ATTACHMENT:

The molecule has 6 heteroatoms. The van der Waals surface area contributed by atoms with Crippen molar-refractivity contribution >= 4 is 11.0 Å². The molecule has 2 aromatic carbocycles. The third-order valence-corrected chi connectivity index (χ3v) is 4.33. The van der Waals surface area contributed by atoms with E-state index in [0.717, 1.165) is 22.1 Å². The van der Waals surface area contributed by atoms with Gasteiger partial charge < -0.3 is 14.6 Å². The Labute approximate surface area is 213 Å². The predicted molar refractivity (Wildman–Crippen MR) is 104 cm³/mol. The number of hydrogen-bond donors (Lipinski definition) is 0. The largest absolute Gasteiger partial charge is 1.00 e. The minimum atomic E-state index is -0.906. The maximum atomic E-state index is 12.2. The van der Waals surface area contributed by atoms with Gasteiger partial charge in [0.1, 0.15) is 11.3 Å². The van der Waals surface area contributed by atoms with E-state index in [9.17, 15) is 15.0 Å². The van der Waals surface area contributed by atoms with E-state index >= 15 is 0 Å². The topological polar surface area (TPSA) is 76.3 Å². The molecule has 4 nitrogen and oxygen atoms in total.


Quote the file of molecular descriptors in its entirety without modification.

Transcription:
The molecule has 6 heteroatoms. The van der Waals surface area contributed by atoms with Crippen molar-refractivity contribution >= 4 is 11.0 Å². The molecule has 2 aromatic carbocycles. The third-order valence-corrected chi connectivity index (χ3v) is 4.33. The van der Waals surface area contributed by atoms with E-state index in [0.717, 1.165) is 22.1 Å². The van der Waals surface area contributed by atoms with Gasteiger partial charge < -0.3 is 14.6 Å². The Labute approximate surface area is 213 Å². The predicted molar refractivity (Wildman–Crippen MR) is 104 cm³/mol. The number of hydrogen-bond donors (Lipinski definition) is 0. The largest absolute Gasteiger partial charge is 1.00 e. The minimum atomic E-state index is -0.906. The maximum atomic E-state index is 12.2. The van der Waals surface area contributed by atoms with Gasteiger partial charge in [0.1, 0.15) is 11.3 Å². The van der Waals surface area contributed by atoms with E-state index in [9.17, 15) is 15.0 Å². The van der Waals surface area contributed by atoms with E-state index >= 15 is 0 Å². The topological polar surface area (TPSA) is 76.3 Å². The molecule has 4 nitrogen and oxygen atoms in total.